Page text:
Thinking about buying or building a caravan has a lot to do with the towing capacity of the vehicle and the towing safety. Towing a van just below the towing capacity of the vehicle is not necessarily a save option.

Towing capacities are calculated by the vehicle manufacturer on the basis of axle loads and drive train characteristics. A maximum towing capacity does not mean it is independent from the length of a trailer. A short heavy trailer might be safe but the same weight stretched over 28′ is most likely not.

Caravans are inherently unstable and the longer the worse they fair depending on weight distribution and speed.

Many pages have been written about caravan weights vs. ball weight vs. vehicle weight and for the most part the rigs one sees on the street are beyond my comfort zone as far as safety is concerned.

There is also a lot of discussion about the weight definitions of a caravan and in my opinion the problem is actually the law. The law defines vehicle weights under certain circumstances which are mostly theoretical or not reproducible.

The only real hard definition is the ATM. This is the weight which defines the absolute maximum the van can weigh on its own.

The problem starts when we look at GTM, where the law says that it is the load on the axle group when the maximum payload is evenly distributed over the loading area. This applies to semitrailers and flat loaders, but not caravans. In a mathematical sense, when a constraint for a definition is not met the definition is false or unusable. In my view the regulations are.

ATM = Ball weight + GTM is never really the same under all circumstances with the same trailer.

The ball weight has an upper limit through the allowable down force on the vehicles coupling and/or the geometry of the draw-bar or coupling arrangement of the trailer. We can define a maximum and with a rule of thumb for safe towing we can also define a minimum.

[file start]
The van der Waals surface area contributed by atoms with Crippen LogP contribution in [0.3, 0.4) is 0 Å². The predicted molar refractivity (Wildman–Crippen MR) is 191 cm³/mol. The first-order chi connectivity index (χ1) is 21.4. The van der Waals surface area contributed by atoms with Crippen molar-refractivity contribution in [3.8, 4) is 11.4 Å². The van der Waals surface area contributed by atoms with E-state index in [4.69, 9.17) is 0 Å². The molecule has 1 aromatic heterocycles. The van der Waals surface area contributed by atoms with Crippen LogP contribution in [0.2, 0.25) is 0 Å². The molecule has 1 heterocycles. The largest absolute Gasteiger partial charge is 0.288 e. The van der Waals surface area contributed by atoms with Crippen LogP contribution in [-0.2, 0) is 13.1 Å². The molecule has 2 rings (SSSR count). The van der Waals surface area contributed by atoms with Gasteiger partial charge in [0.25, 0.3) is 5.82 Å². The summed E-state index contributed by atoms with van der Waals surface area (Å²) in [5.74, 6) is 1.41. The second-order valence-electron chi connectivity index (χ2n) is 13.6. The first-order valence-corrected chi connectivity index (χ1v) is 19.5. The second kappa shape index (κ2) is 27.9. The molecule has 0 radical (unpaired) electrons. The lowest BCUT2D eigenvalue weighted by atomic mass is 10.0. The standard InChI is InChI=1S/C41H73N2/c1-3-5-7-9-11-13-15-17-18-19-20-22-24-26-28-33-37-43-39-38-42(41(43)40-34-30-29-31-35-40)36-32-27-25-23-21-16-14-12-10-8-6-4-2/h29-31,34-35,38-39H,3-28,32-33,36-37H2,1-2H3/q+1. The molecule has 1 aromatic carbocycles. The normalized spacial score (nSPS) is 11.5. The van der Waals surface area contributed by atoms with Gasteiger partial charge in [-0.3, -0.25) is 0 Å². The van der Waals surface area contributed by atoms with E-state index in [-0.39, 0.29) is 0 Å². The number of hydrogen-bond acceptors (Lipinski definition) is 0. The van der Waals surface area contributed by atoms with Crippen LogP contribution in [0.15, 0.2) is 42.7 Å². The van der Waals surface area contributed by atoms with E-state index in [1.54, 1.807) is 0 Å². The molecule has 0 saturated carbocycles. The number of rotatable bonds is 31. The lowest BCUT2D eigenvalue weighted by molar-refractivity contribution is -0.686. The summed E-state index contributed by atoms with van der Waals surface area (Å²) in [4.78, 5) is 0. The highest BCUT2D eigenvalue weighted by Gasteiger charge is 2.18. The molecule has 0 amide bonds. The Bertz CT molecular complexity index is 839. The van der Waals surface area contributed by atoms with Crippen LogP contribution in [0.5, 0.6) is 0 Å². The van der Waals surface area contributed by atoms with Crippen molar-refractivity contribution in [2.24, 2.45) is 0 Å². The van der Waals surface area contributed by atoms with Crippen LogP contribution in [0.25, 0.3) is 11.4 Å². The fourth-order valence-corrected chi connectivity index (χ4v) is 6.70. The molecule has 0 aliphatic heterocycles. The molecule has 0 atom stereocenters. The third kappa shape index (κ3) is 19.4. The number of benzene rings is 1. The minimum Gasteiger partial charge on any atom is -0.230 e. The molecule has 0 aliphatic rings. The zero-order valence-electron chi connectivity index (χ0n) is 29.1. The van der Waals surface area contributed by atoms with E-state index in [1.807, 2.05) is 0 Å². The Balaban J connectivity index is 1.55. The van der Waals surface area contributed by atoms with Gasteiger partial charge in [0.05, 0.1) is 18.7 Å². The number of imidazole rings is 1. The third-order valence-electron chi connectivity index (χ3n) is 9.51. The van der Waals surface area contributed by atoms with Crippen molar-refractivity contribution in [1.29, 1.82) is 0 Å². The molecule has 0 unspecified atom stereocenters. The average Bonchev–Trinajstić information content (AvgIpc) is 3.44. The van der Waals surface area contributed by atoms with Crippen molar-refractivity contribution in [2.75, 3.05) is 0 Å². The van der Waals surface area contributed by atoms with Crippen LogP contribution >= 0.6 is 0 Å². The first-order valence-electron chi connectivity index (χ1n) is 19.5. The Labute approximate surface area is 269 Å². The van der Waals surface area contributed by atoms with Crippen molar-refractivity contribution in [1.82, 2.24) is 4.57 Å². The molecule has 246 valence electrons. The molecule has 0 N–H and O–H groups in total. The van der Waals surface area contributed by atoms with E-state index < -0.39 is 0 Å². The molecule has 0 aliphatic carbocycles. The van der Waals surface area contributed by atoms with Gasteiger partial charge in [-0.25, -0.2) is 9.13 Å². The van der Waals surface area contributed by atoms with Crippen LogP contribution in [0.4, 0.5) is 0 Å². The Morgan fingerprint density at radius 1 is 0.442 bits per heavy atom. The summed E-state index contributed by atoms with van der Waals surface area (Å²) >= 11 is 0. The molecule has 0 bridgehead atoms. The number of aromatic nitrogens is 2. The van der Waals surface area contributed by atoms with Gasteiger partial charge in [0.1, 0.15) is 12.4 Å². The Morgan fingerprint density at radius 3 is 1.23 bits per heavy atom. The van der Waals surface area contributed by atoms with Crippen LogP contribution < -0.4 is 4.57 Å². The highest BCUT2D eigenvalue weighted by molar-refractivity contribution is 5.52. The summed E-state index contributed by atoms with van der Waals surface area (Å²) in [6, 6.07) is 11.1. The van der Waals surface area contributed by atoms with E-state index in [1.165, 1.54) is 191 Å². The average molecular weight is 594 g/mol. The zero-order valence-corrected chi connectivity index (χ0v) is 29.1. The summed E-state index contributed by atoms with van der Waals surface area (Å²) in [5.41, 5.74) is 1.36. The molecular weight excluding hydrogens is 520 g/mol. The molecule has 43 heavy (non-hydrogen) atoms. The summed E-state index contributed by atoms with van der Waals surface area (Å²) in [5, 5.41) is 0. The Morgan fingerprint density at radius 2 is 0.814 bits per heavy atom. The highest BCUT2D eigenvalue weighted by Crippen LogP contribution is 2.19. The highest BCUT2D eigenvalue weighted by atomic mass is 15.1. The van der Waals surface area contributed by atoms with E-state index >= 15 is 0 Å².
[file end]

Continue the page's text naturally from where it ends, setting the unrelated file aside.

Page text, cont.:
The GTM weight specified on compliance plate is one single figure and should be the total down force on the axle group when the van is loaded at its ATM. But how is it loaded ? Where is the majority of the load ? Is the specified GTM suitable for the axle group capacity ? Is it the maximum axle group capacity ?

It gets even more complicated when we look at the regulations for load sharing and non load sharing suspensions.

To be honest – I really don’t care about the definitions in the regulations other than ATM and for me the GTM is not a single number it is a range or a maximum.

I specify and calculate the maximum of the ball weight of my van not by looking at the tow vehicle but at stability factors of the van and the weight distribution in extreme cases.

Worst case scenarios will define the possible maximum GTM and the axle group needs to be capable of dealing with it and the same applies to the coupling. We will have a maximum weight on the coupling, which defines the worst case scenario of loading and the coupling as well as the tow vehicle need to cope with it including a safety margin.

In my world GTM max and Ball max are defined by technical constraints and the sum will be higher than ATM. My design aim is an ATM of 4495kg and if I load heavy over the axle group (water tanks) I need to load lighter over the coupling and vise versa, but I can have different GTMs depending on the load situation and still have loaded to the ATM. If we define a GTM as a maximum on the compliance plate under the constraint of one specific way of loading the van, I can find a way to load the van to its ATM with the axle load exceeding the specified GTM.
It needs to be defined as the maximum load possible with the minimum ball weight for save towing. Then the formula in the regulations could have meaning, but not as long as it says evenly distributed over the loading area.